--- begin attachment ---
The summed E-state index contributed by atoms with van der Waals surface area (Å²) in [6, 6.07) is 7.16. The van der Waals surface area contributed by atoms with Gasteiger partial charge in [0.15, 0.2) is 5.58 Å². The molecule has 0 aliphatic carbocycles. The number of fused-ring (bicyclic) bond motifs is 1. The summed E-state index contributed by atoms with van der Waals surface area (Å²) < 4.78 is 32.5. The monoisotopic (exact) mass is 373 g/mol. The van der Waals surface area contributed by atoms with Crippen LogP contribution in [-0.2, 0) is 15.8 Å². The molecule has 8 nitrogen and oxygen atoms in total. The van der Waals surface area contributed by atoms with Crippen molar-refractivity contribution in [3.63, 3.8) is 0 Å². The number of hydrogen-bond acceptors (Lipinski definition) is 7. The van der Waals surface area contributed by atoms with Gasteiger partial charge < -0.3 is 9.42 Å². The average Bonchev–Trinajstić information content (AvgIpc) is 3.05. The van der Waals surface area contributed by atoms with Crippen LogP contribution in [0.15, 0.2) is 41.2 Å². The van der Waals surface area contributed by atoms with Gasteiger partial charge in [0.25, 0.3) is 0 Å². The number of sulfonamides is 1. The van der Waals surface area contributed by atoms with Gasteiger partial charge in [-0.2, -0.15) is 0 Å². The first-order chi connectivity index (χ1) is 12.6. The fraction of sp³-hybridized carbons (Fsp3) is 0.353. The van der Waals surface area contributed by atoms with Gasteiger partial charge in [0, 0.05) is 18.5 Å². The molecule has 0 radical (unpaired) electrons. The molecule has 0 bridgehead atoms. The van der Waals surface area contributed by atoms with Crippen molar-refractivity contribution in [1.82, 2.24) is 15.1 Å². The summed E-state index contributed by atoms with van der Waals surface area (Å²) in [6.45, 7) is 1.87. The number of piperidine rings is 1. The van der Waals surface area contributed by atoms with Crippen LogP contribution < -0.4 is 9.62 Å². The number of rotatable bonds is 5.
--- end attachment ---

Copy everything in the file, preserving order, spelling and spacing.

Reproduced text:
The summed E-state index contributed by atoms with van der Waals surface area (Å²) in [6, 6.07) is 7.16. The van der Waals surface area contributed by atoms with Gasteiger partial charge in [0.15, 0.2) is 5.58 Å². The molecule has 0 aliphatic carbocycles. The number of fused-ring (bicyclic) bond motifs is 1. The summed E-state index contributed by atoms with van der Waals surface area (Å²) < 4.78 is 32.5. The monoisotopic (exact) mass is 373 g/mol. The van der Waals surface area contributed by atoms with Crippen LogP contribution in [-0.2, 0) is 15.8 Å². The molecule has 8 nitrogen and oxygen atoms in total. The van der Waals surface area contributed by atoms with Crippen molar-refractivity contribution in [3.63, 3.8) is 0 Å². The number of hydrogen-bond acceptors (Lipinski definition) is 7. The van der Waals surface area contributed by atoms with Gasteiger partial charge < -0.3 is 9.42 Å². The average Bonchev–Trinajstić information content (AvgIpc) is 3.05. The van der Waals surface area contributed by atoms with Crippen LogP contribution in [0.15, 0.2) is 41.2 Å². The van der Waals surface area contributed by atoms with Gasteiger partial charge in [0.25, 0.3) is 0 Å². The number of sulfonamides is 1. The van der Waals surface area contributed by atoms with Gasteiger partial charge in [-0.2, -0.15) is 0 Å². The first-order chi connectivity index (χ1) is 12.6. The fraction of sp³-hybridized carbons (Fsp3) is 0.353. The van der Waals surface area contributed by atoms with Gasteiger partial charge in [0, 0.05) is 18.5 Å². The molecule has 0 radical (unpaired) electrons. The molecule has 0 bridgehead atoms. The van der Waals surface area contributed by atoms with Crippen molar-refractivity contribution in [1.82, 2.24) is 15.1 Å². The summed E-state index contributed by atoms with van der Waals surface area (Å²) in [6.45, 7) is 1.87. The number of piperidine rings is 1. The van der Waals surface area contributed by atoms with Crippen LogP contribution < -0.4 is 9.62 Å². The number of rotatable bonds is 5.